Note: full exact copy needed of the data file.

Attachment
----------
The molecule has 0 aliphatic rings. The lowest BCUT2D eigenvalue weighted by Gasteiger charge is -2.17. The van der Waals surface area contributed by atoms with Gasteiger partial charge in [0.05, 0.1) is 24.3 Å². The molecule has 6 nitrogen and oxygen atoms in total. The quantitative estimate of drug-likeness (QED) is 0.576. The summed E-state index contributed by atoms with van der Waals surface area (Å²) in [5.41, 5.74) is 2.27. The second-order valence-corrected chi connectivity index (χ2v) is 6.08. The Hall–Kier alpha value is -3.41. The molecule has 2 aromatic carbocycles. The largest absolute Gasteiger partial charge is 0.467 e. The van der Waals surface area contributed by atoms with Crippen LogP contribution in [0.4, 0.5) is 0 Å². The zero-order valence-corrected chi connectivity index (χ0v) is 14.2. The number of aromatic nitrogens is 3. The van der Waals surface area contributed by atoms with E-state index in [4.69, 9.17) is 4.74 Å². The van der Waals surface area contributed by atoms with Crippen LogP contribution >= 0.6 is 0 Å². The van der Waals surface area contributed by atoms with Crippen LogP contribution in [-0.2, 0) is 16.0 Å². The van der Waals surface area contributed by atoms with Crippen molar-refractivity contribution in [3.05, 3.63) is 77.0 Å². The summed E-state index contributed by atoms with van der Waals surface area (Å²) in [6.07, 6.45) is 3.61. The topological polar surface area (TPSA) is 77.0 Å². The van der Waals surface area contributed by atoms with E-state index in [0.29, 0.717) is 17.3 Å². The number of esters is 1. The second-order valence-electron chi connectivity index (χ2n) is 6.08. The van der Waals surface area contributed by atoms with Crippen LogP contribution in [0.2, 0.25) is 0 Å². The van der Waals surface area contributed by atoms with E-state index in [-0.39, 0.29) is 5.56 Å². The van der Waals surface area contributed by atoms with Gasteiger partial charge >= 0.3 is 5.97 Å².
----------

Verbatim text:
The molecule has 0 aliphatic rings. The lowest BCUT2D eigenvalue weighted by Gasteiger charge is -2.17. The van der Waals surface area contributed by atoms with Gasteiger partial charge in [0.05, 0.1) is 24.3 Å². The molecule has 6 nitrogen and oxygen atoms in total. The quantitative estimate of drug-likeness (QED) is 0.576. The summed E-state index contributed by atoms with van der Waals surface area (Å²) in [5.41, 5.74) is 2.27. The second-order valence-corrected chi connectivity index (χ2v) is 6.08. The Hall–Kier alpha value is -3.41. The molecule has 2 aromatic carbocycles. The largest absolute Gasteiger partial charge is 0.467 e. The van der Waals surface area contributed by atoms with Crippen LogP contribution in [0.4, 0.5) is 0 Å². The zero-order valence-corrected chi connectivity index (χ0v) is 14.2. The number of aromatic nitrogens is 3. The van der Waals surface area contributed by atoms with E-state index in [4.69, 9.17) is 4.74 Å². The van der Waals surface area contributed by atoms with Crippen LogP contribution >= 0.6 is 0 Å². The van der Waals surface area contributed by atoms with Crippen LogP contribution in [-0.2, 0) is 16.0 Å². The van der Waals surface area contributed by atoms with Crippen molar-refractivity contribution in [3.05, 3.63) is 77.0 Å². The summed E-state index contributed by atoms with van der Waals surface area (Å²) in [6.07, 6.45) is 3.61. The topological polar surface area (TPSA) is 77.0 Å². The van der Waals surface area contributed by atoms with E-state index in [0.29, 0.717) is 17.3 Å². The number of esters is 1. The second-order valence-electron chi connectivity index (χ2n) is 6.08. The van der Waals surface area contributed by atoms with Crippen LogP contribution in [0.2, 0.25) is 0 Å². The van der Waals surface area contributed by atoms with E-state index in [-0.39, 0.29) is 5.56 Å². The van der Waals surface area contributed by atoms with Gasteiger partial charge >= 0.3 is 5.97 Å².